This from John Steinbeck’s Travels With Charley In Search of America. I was in North Dakota two years ago seeing the Bakken oil fields. I noticed on a map a road that goes straight down the country from the Canadian border north of Minot to Brownsville, Texas. I knew a heartland American road trip was in order. Last month I did it. It was quite a journey.
U.S. Route 83 is one of the longest North/South highways in the U.S. at nearly 1900 miles. Unlike Route 66 no part of the road has been de-commissioned. The two-lane road is just about the same as when it was built starting in the 1920s. What did I come away with from this trip? Three big observations.
First, the U.S. is big – really big. Back in 1970 Joni Mitchell sang in Big Yellow Taxi – “they paved paradise to put up a parking lot.” Well, not on Route 83. The U.S. is still a country of wide expanses. Route 83 goes through no large cities and no National parks. Some call it ‘the road to nowhere.’ But the scenery is powerful nonetheless. The rolling prairie and grasslands of North and South Dakota, the Sand Hills of Nebraska, the dust bowl remembrances of Oklahoma and the Hill Country of West Texas make for a surprisingly interesting ride.
A second observation is that American agriculture is incredible. Mid-summer on Route 83 shows off one of the great food baskets of the world. The sunflowers of South Dakota are out as is the winter and summer wheat. The combines are moving north. Fields have already been cut in the south. Now the equipment is moving into the Dakotas. The corn fields of Kansas are almost mind numbing. Mile after mile as far as you can see, it is corn fence row to fence row. And then there is Cherry County, Nebraska in the Sand Hills with more beef cattle than any county in America. Further south in West Texas, Route 83 skirts the edge of the Permian basin oil field. North Platte, Nebraska is where the Union Pacific maintains the largest train yard in the world. Ten thousand Wyoming coal and West Coast container cars pass through the yard every day.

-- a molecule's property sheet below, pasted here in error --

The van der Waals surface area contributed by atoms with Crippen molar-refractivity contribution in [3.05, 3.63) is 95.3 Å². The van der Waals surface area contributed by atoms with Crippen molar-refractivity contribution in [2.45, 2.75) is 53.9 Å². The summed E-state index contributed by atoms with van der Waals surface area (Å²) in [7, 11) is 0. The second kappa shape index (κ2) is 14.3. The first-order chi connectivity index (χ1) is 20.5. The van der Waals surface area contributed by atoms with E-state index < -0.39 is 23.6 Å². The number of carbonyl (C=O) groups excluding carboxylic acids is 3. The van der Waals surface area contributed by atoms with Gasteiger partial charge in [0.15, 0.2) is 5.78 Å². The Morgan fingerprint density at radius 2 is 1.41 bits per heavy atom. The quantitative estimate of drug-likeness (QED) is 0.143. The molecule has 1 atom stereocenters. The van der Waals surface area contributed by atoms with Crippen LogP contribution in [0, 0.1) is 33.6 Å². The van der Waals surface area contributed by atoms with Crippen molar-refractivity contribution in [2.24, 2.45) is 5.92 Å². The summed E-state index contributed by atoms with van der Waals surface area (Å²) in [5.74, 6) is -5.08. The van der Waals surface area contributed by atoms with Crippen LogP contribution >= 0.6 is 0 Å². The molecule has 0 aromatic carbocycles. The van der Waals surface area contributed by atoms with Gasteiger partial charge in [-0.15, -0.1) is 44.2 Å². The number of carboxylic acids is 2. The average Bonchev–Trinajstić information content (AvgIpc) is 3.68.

A final observation is that this part of the country is made up of hearty stock. Strasburg, North Dakota is the birthplace of Lawrence Welk. Ludwig Welk and his wife emigrated from Russia in 1893. They turned over the wagon when they arrived, covered it with a tent and this is how they spent their first winter. Then came a sod house and eventually a traditional wooden farmhouse. As they say about the original Western settlers, “The cowards never started and the weak died along the way.” The cemeteries along Route 83 are dotted with German, Russian, Czech and Norwegian names among many others. It was a hard life and no paradise.
The food along Route 83 reflects the immigrant population. There is a great German bakery in Linton, North Dakota serving traditional Kuchen and there is Runzas, the Czech fast food chain in Nebraska serving ‘cabbage burgers.’ And then there is the official entrée of Route 83, Chicken Fried Steak. Bill Mares, author, educator and former Vermont Legislator and my very congenial travelling companion is seen here tucking into a chicken fried steak at the Cattleman’s Café in Liberal, Kansas. It is difficult to determine exactly what is in chicken fried steak (the gravy is a major barrier) but suffice it to say, Route 83 is not heart healthy, vegan country. Still, a great ride.